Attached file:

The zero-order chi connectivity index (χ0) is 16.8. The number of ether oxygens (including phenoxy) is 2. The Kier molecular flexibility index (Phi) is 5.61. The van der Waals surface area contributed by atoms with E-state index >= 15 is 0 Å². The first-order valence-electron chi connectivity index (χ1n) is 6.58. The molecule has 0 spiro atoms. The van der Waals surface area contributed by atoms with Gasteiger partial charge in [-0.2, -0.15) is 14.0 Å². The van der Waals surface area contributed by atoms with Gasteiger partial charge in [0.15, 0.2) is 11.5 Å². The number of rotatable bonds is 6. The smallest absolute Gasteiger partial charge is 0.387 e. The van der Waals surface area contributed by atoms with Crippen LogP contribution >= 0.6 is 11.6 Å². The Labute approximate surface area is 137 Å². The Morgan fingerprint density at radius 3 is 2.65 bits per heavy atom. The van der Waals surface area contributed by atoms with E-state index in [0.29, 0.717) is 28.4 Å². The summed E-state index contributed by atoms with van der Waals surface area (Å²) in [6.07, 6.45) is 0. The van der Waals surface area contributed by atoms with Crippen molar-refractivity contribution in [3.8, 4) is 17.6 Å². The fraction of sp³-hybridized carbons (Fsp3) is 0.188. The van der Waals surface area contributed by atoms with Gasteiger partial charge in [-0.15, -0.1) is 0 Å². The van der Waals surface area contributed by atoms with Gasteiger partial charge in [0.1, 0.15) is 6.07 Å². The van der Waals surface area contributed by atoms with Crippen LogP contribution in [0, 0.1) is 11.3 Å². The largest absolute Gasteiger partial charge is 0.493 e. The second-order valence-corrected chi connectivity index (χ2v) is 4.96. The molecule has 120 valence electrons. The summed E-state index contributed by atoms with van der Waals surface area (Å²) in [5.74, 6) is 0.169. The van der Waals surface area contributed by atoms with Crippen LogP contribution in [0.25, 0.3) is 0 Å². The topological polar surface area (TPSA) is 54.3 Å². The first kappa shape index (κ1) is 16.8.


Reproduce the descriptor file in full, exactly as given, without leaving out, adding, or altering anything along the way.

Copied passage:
The zero-order chi connectivity index (χ0) is 16.8. The number of ether oxygens (including phenoxy) is 2. The Kier molecular flexibility index (Phi) is 5.61. The van der Waals surface area contributed by atoms with E-state index >= 15 is 0 Å². The first-order valence-electron chi connectivity index (χ1n) is 6.58. The molecule has 0 spiro atoms. The van der Waals surface area contributed by atoms with Gasteiger partial charge in [-0.2, -0.15) is 14.0 Å². The van der Waals surface area contributed by atoms with Gasteiger partial charge in [0.15, 0.2) is 11.5 Å². The number of rotatable bonds is 6. The smallest absolute Gasteiger partial charge is 0.387 e. The van der Waals surface area contributed by atoms with Crippen LogP contribution >= 0.6 is 11.6 Å². The Labute approximate surface area is 137 Å². The Morgan fingerprint density at radius 3 is 2.65 bits per heavy atom. The van der Waals surface area contributed by atoms with E-state index in [0.29, 0.717) is 28.4 Å². The summed E-state index contributed by atoms with van der Waals surface area (Å²) in [6.07, 6.45) is 0. The van der Waals surface area contributed by atoms with Crippen molar-refractivity contribution in [3.8, 4) is 17.6 Å². The fraction of sp³-hybridized carbons (Fsp3) is 0.188. The van der Waals surface area contributed by atoms with Gasteiger partial charge in [-0.15, -0.1) is 0 Å². The van der Waals surface area contributed by atoms with Gasteiger partial charge in [0.1, 0.15) is 6.07 Å². The van der Waals surface area contributed by atoms with Crippen LogP contribution in [0, 0.1) is 11.3 Å². The largest absolute Gasteiger partial charge is 0.493 e. The second-order valence-corrected chi connectivity index (χ2v) is 4.96. The molecule has 120 valence electrons. The summed E-state index contributed by atoms with van der Waals surface area (Å²) in [5.74, 6) is 0.169. The van der Waals surface area contributed by atoms with Crippen LogP contribution in [0.25, 0.3) is 0 Å². The topological polar surface area (TPSA) is 54.3 Å². The first kappa shape index (κ1) is 16.8.